So Oculus VR knows what’s at stake and the company has been smart in developing its key product, even as competitors such as Samsung and HTC shook things up by introducing their own, arguably less capable, VR devices. Between its extremely successful Kickstarter campaign that rang in 2013 and this year’s pre-order announcement, the company has spent the intervening three years making sure the technology worked, creating high-value accessories like Oculus Touch that add to the experience, and building up its developer community. And they’ve done all this while offering tantalizing views at the content that was being developed in parallel, ensuring that the buzz for their nascent VR offering never dipped too low. In fact, that content is really the key differentiator and one that should be examined in more depth.

In 2006, Sony announced that its new PS3 console would top out at a $599 price point. There was a collective gasp as consumers clutched their pearls and gamers clutched their puka shells (the aughts were a shameful time). What made the outrage totally justified, and which led directly to Microsoft maintaining their console sales lead after launching Xbox 360 a year earlier, was the fact that Sony didn’t roll out a suitable number of quality titles at the same time. In addition, the 12 titles they did roll out didn’t show off the processing power of the PS3, which was arguably superior to the Xbox 360.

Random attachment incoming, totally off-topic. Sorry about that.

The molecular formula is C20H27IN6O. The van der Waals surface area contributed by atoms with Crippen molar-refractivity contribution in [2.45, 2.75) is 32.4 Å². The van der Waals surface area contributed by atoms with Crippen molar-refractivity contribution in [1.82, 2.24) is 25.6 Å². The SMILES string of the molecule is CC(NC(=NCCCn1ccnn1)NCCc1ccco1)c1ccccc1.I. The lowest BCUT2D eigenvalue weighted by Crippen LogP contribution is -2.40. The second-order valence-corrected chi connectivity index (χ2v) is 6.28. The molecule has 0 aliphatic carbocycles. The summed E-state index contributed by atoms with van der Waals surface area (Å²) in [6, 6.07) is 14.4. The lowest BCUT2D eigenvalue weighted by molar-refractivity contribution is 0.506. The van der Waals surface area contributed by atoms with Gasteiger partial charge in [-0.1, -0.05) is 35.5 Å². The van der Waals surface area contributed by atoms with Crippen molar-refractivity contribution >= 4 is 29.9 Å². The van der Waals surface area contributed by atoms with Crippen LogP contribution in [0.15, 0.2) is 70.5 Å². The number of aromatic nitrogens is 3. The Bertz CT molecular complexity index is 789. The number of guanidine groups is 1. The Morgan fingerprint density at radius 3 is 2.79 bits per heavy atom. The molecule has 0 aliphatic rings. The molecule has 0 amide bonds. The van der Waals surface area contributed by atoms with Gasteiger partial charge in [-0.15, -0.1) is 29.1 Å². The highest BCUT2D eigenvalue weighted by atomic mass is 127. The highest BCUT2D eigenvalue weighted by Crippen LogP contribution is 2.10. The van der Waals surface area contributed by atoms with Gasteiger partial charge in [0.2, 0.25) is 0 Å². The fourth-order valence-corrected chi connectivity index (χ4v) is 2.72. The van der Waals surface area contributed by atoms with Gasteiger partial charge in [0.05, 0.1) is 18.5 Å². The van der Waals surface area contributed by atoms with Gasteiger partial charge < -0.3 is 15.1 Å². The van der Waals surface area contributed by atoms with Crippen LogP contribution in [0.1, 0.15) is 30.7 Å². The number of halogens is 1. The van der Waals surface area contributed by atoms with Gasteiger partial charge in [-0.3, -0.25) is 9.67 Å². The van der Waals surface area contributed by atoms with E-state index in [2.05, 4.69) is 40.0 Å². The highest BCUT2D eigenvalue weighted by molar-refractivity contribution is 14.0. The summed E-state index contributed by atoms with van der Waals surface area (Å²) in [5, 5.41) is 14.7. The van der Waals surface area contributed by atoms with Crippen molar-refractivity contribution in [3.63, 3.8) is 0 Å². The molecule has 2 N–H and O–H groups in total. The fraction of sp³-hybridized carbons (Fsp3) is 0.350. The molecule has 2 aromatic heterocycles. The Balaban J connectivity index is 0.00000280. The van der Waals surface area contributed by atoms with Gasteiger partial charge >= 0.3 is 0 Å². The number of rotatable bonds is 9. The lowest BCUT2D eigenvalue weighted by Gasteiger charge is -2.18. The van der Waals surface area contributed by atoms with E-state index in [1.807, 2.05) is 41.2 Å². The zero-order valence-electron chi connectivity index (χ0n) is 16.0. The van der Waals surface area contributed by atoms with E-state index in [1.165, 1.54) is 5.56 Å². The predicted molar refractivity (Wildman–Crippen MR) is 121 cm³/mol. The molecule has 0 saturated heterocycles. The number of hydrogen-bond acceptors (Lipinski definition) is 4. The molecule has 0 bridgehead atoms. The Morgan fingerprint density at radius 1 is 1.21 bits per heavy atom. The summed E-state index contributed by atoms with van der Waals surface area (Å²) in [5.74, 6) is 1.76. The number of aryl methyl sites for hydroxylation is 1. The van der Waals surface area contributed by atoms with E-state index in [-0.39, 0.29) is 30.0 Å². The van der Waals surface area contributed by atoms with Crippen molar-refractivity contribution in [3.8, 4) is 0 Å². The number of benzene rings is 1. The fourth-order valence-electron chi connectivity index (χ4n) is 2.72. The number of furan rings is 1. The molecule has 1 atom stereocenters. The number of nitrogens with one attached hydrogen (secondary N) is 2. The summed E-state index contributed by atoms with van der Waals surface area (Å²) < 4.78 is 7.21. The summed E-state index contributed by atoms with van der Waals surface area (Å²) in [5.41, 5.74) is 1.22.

(Disclosure: PlayStation is a Voce client and announced their own VR product that is coming out later this year. That reportedly will have over 200 titles available at launch.)